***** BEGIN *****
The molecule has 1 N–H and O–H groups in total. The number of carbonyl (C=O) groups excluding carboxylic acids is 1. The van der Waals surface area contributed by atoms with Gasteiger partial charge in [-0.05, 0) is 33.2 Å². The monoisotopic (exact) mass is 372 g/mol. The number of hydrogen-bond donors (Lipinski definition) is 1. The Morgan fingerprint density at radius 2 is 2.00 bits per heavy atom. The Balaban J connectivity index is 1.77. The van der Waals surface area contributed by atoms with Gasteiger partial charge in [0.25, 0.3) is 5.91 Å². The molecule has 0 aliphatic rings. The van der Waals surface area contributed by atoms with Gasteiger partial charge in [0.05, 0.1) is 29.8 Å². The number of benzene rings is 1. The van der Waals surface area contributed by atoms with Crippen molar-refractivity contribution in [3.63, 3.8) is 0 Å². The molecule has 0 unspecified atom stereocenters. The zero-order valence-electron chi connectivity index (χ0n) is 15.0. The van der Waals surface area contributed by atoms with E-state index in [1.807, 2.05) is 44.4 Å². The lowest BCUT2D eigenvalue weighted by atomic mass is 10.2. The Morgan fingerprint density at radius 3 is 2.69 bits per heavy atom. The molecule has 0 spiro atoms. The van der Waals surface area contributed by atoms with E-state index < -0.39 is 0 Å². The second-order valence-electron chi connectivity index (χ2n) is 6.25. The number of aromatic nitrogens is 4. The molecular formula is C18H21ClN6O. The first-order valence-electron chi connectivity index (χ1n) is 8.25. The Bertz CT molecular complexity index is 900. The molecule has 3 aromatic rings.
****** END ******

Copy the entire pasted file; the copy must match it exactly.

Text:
The molecule has 1 N–H and O–H groups in total. The number of carbonyl (C=O) groups excluding carboxylic acids is 1. The van der Waals surface area contributed by atoms with Gasteiger partial charge in [-0.05, 0) is 33.2 Å². The monoisotopic (exact) mass is 372 g/mol. The number of hydrogen-bond donors (Lipinski definition) is 1. The Morgan fingerprint density at radius 2 is 2.00 bits per heavy atom. The Balaban J connectivity index is 1.77. The van der Waals surface area contributed by atoms with Gasteiger partial charge in [0.25, 0.3) is 5.91 Å². The molecule has 0 aliphatic rings. The van der Waals surface area contributed by atoms with Gasteiger partial charge in [0.05, 0.1) is 29.8 Å². The number of benzene rings is 1. The van der Waals surface area contributed by atoms with Crippen molar-refractivity contribution in [3.63, 3.8) is 0 Å². The molecule has 0 unspecified atom stereocenters. The zero-order valence-electron chi connectivity index (χ0n) is 15.0. The van der Waals surface area contributed by atoms with E-state index in [1.807, 2.05) is 44.4 Å². The lowest BCUT2D eigenvalue weighted by atomic mass is 10.2. The Morgan fingerprint density at radius 3 is 2.69 bits per heavy atom. The molecule has 0 spiro atoms. The van der Waals surface area contributed by atoms with E-state index < -0.39 is 0 Å². The second-order valence-electron chi connectivity index (χ2n) is 6.25. The number of aromatic nitrogens is 4. The molecular formula is C18H21ClN6O. The first-order valence-electron chi connectivity index (χ1n) is 8.25. The Bertz CT molecular complexity index is 900. The molecule has 3 aromatic rings.